Al Yankovic Gets Weird With A Symphony Orchestra At The Pavilion

Weird Al Yankovic in rare form out of costume
Weird Al Yankovic in rare form out of costume Photo by Christi Vest
Weird Al Yankovic
Cynthia Woods Mitchell Pavilion
June 15, 2019

About halfway through his performance at the Cynthia Woods Mitchell Pavilion Saturday night, Weird Al Yankovic disappeared backstage for one of his many wardrobe changes. In his absence, the screens behind and on either side of the stage began playing a montage of references to the Grammy Award winning satirist in popular TV shows.

Clips from "The Simpsons," "Friends," "King of the Hill," "30 Rock," "Family Guy" and even "Teen Titans" were shown, and each of them paid reverence to the longtime parody man, even if Hank Hill mistakenly believed Yankovic "blew his brains out in the '80s after people stopped buying his records."

When the singer-songwriter reemerged, he was donning an energy dome hat, goggles and a white coat for "Dare To Be Stupid," which mimicked the rock band Devo's entire catalog. Many of the lyrics were clearly insincere - Let the bed bugs bite. Put all your eggs in one basket. - but the song's general theme rang true.

Because Yankovic has made a career out of daring to be stupid. With 14 studio albums and nearly as many million sales to his name, the California-born comedian has made a good living from poking fun at pop culture. Occasionally, it has poked back, and he has taken it in stride.

At Saturday's show, Yankovic performed plenty of his well-known spoofs, from the Madonna rip "Like A Surgeon" to "Word Crimes," which shares a likeness with Robin Thicke's "Blurred Lines" but is infinitely more creative.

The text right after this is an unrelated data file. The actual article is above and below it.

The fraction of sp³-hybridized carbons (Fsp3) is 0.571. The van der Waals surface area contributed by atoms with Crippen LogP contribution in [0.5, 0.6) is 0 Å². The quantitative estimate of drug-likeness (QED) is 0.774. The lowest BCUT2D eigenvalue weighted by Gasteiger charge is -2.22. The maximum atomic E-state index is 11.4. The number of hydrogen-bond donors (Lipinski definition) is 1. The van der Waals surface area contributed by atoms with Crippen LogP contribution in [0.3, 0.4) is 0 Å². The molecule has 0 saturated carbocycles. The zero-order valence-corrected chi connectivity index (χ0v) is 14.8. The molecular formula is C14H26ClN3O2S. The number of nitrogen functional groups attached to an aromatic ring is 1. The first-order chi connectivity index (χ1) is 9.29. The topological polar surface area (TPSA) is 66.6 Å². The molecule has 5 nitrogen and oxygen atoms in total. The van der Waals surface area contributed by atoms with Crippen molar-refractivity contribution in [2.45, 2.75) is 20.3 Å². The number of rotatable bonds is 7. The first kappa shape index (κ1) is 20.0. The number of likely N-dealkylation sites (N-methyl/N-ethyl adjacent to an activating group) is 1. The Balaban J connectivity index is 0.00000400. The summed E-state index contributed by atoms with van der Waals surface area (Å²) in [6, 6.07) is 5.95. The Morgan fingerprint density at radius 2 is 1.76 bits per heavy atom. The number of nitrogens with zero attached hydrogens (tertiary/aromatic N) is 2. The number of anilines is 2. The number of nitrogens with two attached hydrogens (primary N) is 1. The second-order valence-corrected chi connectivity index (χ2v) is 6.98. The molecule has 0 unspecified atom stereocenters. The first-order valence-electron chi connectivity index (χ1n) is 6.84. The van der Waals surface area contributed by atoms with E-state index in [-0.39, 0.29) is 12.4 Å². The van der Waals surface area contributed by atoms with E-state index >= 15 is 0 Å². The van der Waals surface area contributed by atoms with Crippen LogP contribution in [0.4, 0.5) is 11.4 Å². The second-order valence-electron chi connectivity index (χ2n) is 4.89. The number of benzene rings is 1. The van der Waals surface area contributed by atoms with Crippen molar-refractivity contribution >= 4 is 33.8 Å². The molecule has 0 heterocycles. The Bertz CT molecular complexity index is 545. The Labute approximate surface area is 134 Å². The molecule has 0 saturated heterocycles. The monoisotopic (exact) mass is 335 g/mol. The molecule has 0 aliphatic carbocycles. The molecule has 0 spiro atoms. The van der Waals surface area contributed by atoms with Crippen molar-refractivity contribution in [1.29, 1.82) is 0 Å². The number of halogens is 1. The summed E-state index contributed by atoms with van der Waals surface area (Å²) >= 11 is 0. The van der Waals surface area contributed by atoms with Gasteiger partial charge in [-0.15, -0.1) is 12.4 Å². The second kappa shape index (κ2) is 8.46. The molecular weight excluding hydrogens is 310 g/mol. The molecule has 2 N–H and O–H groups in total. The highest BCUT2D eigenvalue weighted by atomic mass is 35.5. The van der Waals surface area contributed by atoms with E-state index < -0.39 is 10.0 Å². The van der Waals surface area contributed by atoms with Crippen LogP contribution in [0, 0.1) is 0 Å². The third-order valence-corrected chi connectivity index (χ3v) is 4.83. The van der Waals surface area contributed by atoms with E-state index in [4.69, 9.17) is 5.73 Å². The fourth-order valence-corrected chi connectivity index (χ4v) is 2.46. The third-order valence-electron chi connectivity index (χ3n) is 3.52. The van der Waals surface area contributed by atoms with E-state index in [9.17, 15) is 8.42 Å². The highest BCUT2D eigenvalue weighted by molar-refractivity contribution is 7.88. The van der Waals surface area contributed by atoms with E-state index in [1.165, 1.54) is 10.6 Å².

He also played some of his deeper cuts, including "The Biggest Ball Of Twine In Minnesota" and "Harvey The Wonder Hamster," which Yankovic told the crowd he has always wanted to perform live but felt ill equipped to do so without the backing of a symphony orchestra.

This go-round, he was joined onstage by a guitarist, a pianist, a drummer, three backup singers and, you guessed it, a 41-piece symphony orchestra.

Near the end of "Jurassic Park," when the limelight was on the orchestra and the backup singers, Yankovic sat down. As his bandmates continued playing, he was brought a warm towel, a refreshing cocktail and his phone. After checking a few emails, he rejoined his peers for the final chorus.

During "Smells Like Nirvana," he donned a striped shirt and a blond wig for his best impression of the late Kurt Cobain, who famously claimed he realized his band had "made it" when Yankovic came calling. And of course, "White And Nerdy," his satirical take on Chamillionaire's 2005 breakthrough hit "Ridin'," brought the crowd to its feet as Yankovic zipped around the stage on a segway scooter, sporting a red do-rag and a black hoodie.

The evening was capped off with an encore dedicated to "Star Wars," during which eight Stormtroopers and Darth Vader joined the musicians onstage for "The Saga Begins" and "Yoda." It was part concert, part comedy routine and wholly entertaining.

Hank Hill was wrong, by the way. No one stopped buying Yankovic's records. In fact, his last proper album, 2014's Mandatory Fun debuted at No. 1 on the Billboard 200 - a first for the famed satirist. And while YouTube, Twitter and Instagram have made them more prevalent than ever before, a nearly sold-out Pavilion made it clear that there's still a clear king of musical pastiches.

I Lost On Jeopardy
I Love Rocky Road
Like A Surgeon
The Biggest Ball Of Twine In Minnesota
Word Crimes
Jurassic Park
Don't Download This Song
Weasel Stomping Day
You Don't Love Me Anymore
Harvey The Wonder Hamster
Jackson Park Express
Smells Like Nirvana
Dare To Be Stupid
White & Nerdy
Amish Paradise
The Saga Begins
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Matt is a regular contributor to the Houston Press’ music section. He graduated from the University of Houston with a degree in print journalism and global business. Matt first began writing for the Press as an intern, having accidentally sent his resume to the publication's music editor instead of the news chief. After half a decade of attending concerts and interviewing musicians, he has credited this fortuitous mistake to divine intervention.
Contact: Matthew Keever